What Buffett Says About Diversification Will Shock You

Working for StreetAuthority, I do a lot of different things.

In the course of a day, I may be writing an article… editing a newsletter… discussing potential picks with our staff… researching the next investing hotspot… even working with a development team on our new StreetAuthority website (shhh… it’s still a secret!).

And with so much going on, I actually find myself a little frazzled as the day goes on.

To combat this, I’ve started getting to work about an hour earlier than the rest of the staff. I don’t do this to show off, but found I can do more in that one hour (when I could simply focus on one task without distraction) than I could in two hours when the rest of the staff has the office buzzing.

Turning off the background noise allowed me to simplify things — and get better results.

What does this have to do with investing? A ton.

Why Diversification is Like Drinking From a Fire Hose
Sometimes the investing waters are as clear as mud to retail investors. After all, there are literally thousands of potential plays out there.

You could try to play a rebound in the automakers. You could day-trade the banks, profiting from their roller-coaster moves. You could stick with index funds and ride out the storm. You could even try to find companies that are simply undervalued and will rebound once this crisis passes.

But the problem is that there are too many options — it’s like trying to drink from a fire hose. Too many choices make it hard to nail down the one investment that will make your portfolio a winner.

Instead, like I do every morning by getting an early start, I think successful investors need to turn off the distractions and focus their attention to a small group of the best ideas… drink from a glass, instead of a fire hose.

By shrinking your portfolio, you’ll find:

It’s easier to stay on top of your investments — If you have a portfolio of 50 stocks, how well can you pay attention to each one?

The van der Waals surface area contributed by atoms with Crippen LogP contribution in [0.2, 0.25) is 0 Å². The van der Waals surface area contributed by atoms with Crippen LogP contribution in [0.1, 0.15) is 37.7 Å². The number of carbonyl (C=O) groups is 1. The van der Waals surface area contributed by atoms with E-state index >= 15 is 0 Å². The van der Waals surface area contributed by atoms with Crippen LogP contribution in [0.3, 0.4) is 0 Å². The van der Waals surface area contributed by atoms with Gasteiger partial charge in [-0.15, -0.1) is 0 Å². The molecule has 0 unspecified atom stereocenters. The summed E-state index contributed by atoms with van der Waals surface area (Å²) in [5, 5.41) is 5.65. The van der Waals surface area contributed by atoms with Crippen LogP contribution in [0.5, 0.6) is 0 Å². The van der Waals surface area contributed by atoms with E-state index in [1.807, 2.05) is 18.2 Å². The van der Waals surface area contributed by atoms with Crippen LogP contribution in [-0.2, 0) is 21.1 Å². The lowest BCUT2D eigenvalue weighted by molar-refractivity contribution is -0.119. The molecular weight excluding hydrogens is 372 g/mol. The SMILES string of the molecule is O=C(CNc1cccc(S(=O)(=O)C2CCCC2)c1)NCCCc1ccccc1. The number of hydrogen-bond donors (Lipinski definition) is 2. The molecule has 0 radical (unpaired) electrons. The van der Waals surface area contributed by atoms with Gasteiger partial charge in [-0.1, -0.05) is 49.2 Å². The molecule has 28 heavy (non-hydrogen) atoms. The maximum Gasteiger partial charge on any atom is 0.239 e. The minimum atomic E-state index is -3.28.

Even if you read up on each one just an hour each week, you’d have a full-time job (plus 10 hours of overtime) just to give each its due.

And with this market, it’s more important than ever to watch your holdings. Instead, a portfolio of just 10-12 of your best picks would need significantly less time to track each week and you’ll likely sleep better at night knowing you’ve done your homework.

Better Portfolio Performance — Which do you think would average higher on a test: An entire class full of students, or a handful of the smartest students as picked by the teacher?

The answer is obvious… and it’s the same with your portfolio.

Look through your holdings. If you have upwards of 30, 40, even 50 holdings or more, I bet you’ll find some that you think are simply “OK.” Hell, it wouldn’t surprise me if you have some you don’t even like but simply haven’t sold yet.

Instead, what if you culled down your portfolio to just your favorite picks? Wouldn’t your portfolio be in much better shape going forward? You’d have the cream of the crop, instead of the entire field. Remember, it’s hard to outperform the market if your portfolio is the market.

That you’re not alone in trimming down your portfolio — Warren Buffett’s Berkshire Hathaway holds just 41 positions. That’s a lot for an individual investor, but for a company with billions at its disposal, it’s surprisingly few. On top of that, over the past 25 years Berkshire’s top five holdings have made up an average of 73% of its portfolio.

Buffett is simply a proponent for positioning a portfolio to take advantage of the best picks. He’s even gone as far as saying:

     “If it’s your game, diversification doesn’t make sense. It’s crazy to put money
     into your 20th choice rather than your 1st choice. It’s the ‘LeBron James’
     analogy. If you have LeBron James on your team, don’t take him out of the
     game just to make room for someone else. If you have a harem of 40 women,
     you never really get to know any of them well.”

If the world’s greatest investor is following this tact, shouldn’t other investors?

That’s Why We’ve Launched
StreetAuthority’s Stock of the Month
This sort of thinking is why we’ve recently launched our latest newsletter — interest rates, the dollar, or what the Fed is up to — because every “bad” economic development actually helps some investment or other.

The recession has been a bonanza for for-profit education companies as tens of thousands of laid-off job hunters sign up for retraining. In the past year the stock of Apollo Group (Nasdaq: APOL) has jumped +34%… ITT Educational (NYSE: ESI) is up +88%.

Companies that cater to tougher economic times are doing well, too. Ross Stores (Nasdaq: ROST) is up +21% over the past year… Family Dollar (NYSE: FDI) is up +73% … and Dollar Tree is up +47% (Nasdaq: DLTR).

If you are simply investing with broad index funds, then you’ve missed these opportunities. But that doesn’t mean you have to forever. Follow this link to learn how you can join me and this simple approach for less than $20. But act quickly, this introductory offer won’t last much longer.

P.S. If you like to learn more about my newsletter — and why StreetAuthority is so confident about Stock of the Month, visit this link.